A VERY RAINY DAY IN DUBAI

We drove from the airport to our hotel in a taxi, and had the very unusual experience of heavy rain the entire ride. It only rains a handful of days in Dubai, and we had thought we left the we weather with us back in Europe.

A rainy taxi ride from DXB to our hotel in Dubai.

However, we were even more shocked to wake up to rain each day that were were in Dubai. The streets were flooded, traffic crawled and many of our site visits to farms had to be canceled because we would not be able to make it to the sites and back due to the flooding and traffic.

Flooding outside our hotel in Dubai.

We spoke to market vendors, restaurant owners and other people who uniformly seemed to believe that all this rain was a result of state-sponsored cloud seeding programs.

Dubai fish market.

While we have done research on cloud seeding and weather modification in our own work, we were not expecting that to be the research topic while we were in Dubai. There was some sense that cloud seeding was tied to the government’s desire for water security and food security, but that this might come at the expense of the dominant tourist economy.

Skyscraping—for rain. The UAE “seeded” clouds more than 185 times in 2019. (GETTY IMAGES / WIRED)

These tensions played out right before our eyes in fairly dramatic ways, as the ceiling tiles fell from our hotel lobby and hallways, and water damage pervaded most parts of the building. Dubai’s pop-up city wasn’t designed to be buffered against massive rains and flooding.

Falling roof panels and flooded hallways in our hotel.

We will need to follow up our research on cloud seeding, and how it relates to food and water issues, but some great reporting by Laura Mackenzie was posted on January 11th, 2020—“Bringing in the rain: Has the UAE’s cloud-seeding program gone too far?”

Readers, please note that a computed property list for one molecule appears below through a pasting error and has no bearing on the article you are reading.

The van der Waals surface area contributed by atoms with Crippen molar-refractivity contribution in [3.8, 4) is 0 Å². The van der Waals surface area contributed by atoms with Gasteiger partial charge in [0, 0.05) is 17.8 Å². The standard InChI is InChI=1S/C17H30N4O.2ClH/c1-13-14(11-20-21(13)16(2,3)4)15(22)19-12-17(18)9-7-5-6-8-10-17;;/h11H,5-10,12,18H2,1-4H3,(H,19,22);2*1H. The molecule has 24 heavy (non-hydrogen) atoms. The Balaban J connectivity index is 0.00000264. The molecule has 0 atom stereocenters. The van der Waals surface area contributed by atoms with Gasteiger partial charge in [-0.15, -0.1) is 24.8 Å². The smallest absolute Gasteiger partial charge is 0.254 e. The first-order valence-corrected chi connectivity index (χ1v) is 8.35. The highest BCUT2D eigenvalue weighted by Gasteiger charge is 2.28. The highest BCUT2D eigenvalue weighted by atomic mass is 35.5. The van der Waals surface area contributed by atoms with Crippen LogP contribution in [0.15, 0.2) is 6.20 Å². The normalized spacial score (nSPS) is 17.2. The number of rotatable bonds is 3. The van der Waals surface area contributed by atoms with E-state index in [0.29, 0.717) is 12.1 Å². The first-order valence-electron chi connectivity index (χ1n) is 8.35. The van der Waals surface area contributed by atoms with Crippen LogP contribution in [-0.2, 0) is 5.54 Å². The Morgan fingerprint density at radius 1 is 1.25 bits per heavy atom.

As we sat in the unflooded Dubai International Airport (DXB) on January 12th, 2020 we began reading breaking news articles about the Taal Volcano eruption in the Philippines, which was causing evacuations and cancelled flights within the region.

Taal eruption by Adisidis (CC BY-SA 4.0)

We took off on our flight from DXB to CAN and the additional volcanic activity that occurred had mostly local effects and our flight was not diverted. Volcanoes and cancelled flights are significant for our research Center, because our founders initially met while they were in Spain, expecting to possibly be stranded for days or weeks with the eruption of the Eyjafjallajökull in Iceland.

CULINARY PARANOIA ON THE RISE

We landed in the Guangzhou Baiyun International Airport (CAN) on January 12th, and began our site visits the next day. One of our first site visits was to an open air fish, poultry and vegetable market. It is common during our research to visit markets as well as farms and kitchens, but we entered the market this time with a slight bit of apprehension. The Wuhan coronavirus outbreak was just starting to be reported on in the days before our arrival, and it was clear that the initial outbreak centered on the Huanan Seafood Wholesale Market, which sold live animals. Additionally, a few cases of symptomatic people were reported in Guangdong. Because this was all occurring during the Chinese New Years celebration when many people return to their families and criss cross the country, the risks for a pandemic or just general level of confusion and fear were heightened.

Exterior of Shunde food market.

As we chatted to the vendors at various market stalls we began to wonder what kind of animal may have caused the virus to jump into humans. We primarily focus our energies on plant-based food research, but on that day in particular, the fruit and vegetable stalls seemed like the preferable places to look, touch and taste. One of our ongoing research threads are various forms of Culinary Paranoia that emerge in the global food system, and this was an example of us witnessing and participating in an emergent unease about the purity, health or safety of food, without having much in the way of details, facts or methods of verification. 

Vegetable vendor at Shunde food market.

We returned to Europe on January 19th, 2020, just four days before Wuhan province was put in quarantine. As of this writing the local and international impacts of the outbreak are still underway, but it seems likely that this event will have some consequences for the level of culinary paranoia across the planet. 

The people we met, the food we tasted and our on-the-ground experience was amazing, and we are immensely grateful to our hosts and interlocutors. However, history was making some pretty strange gestures in the background the entire time.

CURRENT & UPCOMING

March 1, 2018
Climate Fiction PT
October 21 - 29, 2017
Dutch Design Week: Embassy of Food
October 19 - 21, 2017
Experiencing Food (Lisbon)
Nov. 5 - Apr. 2, 2016
2116: Forecast of the Next Century
Nov. 5th, 2016
KiKK Festival Workshop